So, so hard. Actually, the hard part wasn’t pacing the mystery, it was writing a mystery-paced book in a fantasy setting. I like to joke that I have multiple writer personalities. I plot kind of like Agatha Christie and I world build kind of like J.R.R. Tolkien. Which can be a mess if you’re not careful. In the first few drafts, everything–including the characters–just served the plot and the mystery. And that style did not work in such a complex fantasy world. It was really hard for me to find the balance between taking the time to let the world and the characters flesh out and keeping the suspense up.
Because our blog is composed of authors just beginning the process of becoming publishing (and some, uh hm, with the same editor), can you tell us what your editorial process was like? High points? Low points?
Oh, the edits. That was….interesting.
So before we got the offer, Sarah my editor asked for some revisions of the first eight chapters. She wanted to be able to show the acquisitions people what she had in mind for the book, and since I figured I’d end up making the changes anyway, I said yes. And they were really good suggestions, tightening up the beginning, making the setting clearer, strengthening some of the relationships, etc. The first round of revisions was actually an extended version of those notes. That round wasn’t super stressful, but it was REALLY tiring. Especially since I ended up rewriting the entire ending.
Then we did a couple rounds of smaller edits and line edits and that’s where I got stressed. It was actually a humbling experience, since I thought I was a pretty stable writer with a low level of crazy. But I was wrong.
Basically, I went into editing with the idea that my editor was my boss. It wasn’t a conscious thought, but after a decade in customer service I was very hyper aware of the need to “meet or excced expectations” at my job. And when writing started to pay, that “employee” part of my brain kicked it.
So I would fix something and it would come back in the next round with more notes because it wasn’t quite there yet and all I could think was I FAILED. And I’m not a good communicator when I’m stressed. I freeze up and have a hard time asking for help. So I was tired from the first edits and subconsciously waiting to get scolded for something and frustrated because I couldn’t get it right, and the whole thing just got more and more overwhelming.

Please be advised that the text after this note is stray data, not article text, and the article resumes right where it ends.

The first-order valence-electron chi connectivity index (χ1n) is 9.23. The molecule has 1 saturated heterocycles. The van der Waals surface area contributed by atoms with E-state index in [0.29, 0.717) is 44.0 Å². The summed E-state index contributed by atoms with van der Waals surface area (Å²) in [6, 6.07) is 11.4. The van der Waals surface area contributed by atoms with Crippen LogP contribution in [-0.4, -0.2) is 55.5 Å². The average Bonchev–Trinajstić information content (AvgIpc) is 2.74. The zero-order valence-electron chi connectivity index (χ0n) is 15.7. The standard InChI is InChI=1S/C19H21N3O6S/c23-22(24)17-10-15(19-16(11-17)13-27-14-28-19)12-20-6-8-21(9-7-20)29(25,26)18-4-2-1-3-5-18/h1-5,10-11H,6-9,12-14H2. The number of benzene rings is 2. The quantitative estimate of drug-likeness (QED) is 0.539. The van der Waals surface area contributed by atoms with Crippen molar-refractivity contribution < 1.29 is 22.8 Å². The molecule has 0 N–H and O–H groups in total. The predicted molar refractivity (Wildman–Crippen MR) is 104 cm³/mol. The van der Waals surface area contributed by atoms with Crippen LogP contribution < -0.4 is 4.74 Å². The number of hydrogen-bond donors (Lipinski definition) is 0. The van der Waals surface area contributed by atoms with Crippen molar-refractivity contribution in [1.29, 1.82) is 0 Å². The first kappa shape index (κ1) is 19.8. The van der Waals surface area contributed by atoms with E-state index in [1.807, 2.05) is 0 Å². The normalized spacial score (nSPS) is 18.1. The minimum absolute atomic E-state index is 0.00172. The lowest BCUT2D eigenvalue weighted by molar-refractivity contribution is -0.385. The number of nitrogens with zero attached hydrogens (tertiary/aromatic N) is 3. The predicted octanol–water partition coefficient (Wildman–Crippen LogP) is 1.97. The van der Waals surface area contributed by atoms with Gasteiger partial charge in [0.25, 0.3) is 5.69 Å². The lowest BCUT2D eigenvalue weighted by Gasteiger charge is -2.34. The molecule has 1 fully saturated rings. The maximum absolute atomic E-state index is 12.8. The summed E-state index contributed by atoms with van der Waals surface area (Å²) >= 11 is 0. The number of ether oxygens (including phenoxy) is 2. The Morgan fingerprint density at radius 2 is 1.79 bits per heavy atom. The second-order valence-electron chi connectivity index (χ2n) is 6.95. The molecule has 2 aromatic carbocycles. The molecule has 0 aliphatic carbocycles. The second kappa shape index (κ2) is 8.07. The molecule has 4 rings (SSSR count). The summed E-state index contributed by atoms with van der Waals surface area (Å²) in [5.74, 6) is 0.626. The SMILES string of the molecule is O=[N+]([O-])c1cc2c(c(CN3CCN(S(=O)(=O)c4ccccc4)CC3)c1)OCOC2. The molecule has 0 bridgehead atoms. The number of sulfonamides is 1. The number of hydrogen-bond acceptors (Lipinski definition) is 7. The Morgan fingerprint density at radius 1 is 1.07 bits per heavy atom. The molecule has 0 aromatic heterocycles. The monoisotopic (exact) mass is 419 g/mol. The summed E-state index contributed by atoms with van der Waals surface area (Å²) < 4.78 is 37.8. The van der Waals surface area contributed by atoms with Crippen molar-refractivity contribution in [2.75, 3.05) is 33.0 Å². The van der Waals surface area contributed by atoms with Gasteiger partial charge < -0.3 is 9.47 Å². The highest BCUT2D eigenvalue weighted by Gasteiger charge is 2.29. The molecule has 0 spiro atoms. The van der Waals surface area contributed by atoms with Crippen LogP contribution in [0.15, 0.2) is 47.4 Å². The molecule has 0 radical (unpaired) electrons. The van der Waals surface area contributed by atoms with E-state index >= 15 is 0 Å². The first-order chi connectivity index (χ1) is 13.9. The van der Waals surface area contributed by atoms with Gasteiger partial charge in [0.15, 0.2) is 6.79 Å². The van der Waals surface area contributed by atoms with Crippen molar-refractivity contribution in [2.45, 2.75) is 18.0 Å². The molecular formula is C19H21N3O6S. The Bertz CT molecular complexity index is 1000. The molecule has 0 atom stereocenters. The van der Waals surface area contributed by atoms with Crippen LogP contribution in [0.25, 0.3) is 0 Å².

I finally had a long talk with my agent, which helped immensely. And my editor was really patient and awesome too. But it took a while for me to let go of the constant fear of failing.
That being said, I really liked editing most of the time. Sarah had a lot of really amazing suggestions and thoughts and it was cool to see how the changes made the book stronger. It was like a magic trick.
And finally, as this community is All for One and OneFour KidLit, we’d like to know what two or three books inspired you as a kid.
As I said above, I’m was a huge Redwall fan as a kid. (Still am, actually.) There wasn’t much kidlit back then for a post-high-school-reading-level Jr.High student, so I started reading adult fantasy as well. I was really into the Xanth series by Piers Anthony for a long time. And Patricia C. Wrede’s Enchanted Forest Chronicles are still a favorite. I also read tons of Agatha Christie and all the Sherlock Holmes stories.
Miriam Forster learned to read at the age of five, wrote her first story at the age of seven and has been playing with words ever since. In real life Miriam is a recovering barista, a terrible housekeeper and a bit of a hermit. But in her mind she’s a deadly international assassin-ninja AND a fantastic dancer. When Miriam isn’t writing, she plots out fight scenes, obsesses about anthropology, nature shows and British television, and reads far too much.
|Jaye Robin Brown, or JRo to most everyone but her mama, lives and writes in the Appalachian mountains north of Asheville, NC. She’s fond of dogs, horses, laughter, the absurd and the ironic. When not crafting stories she hangs out with teenagers in the high school art room where she teaches. Her debut novel, SING TO THE WIND (Harper Teen, Fall ’14), is a love song to small town girls and mountain music.|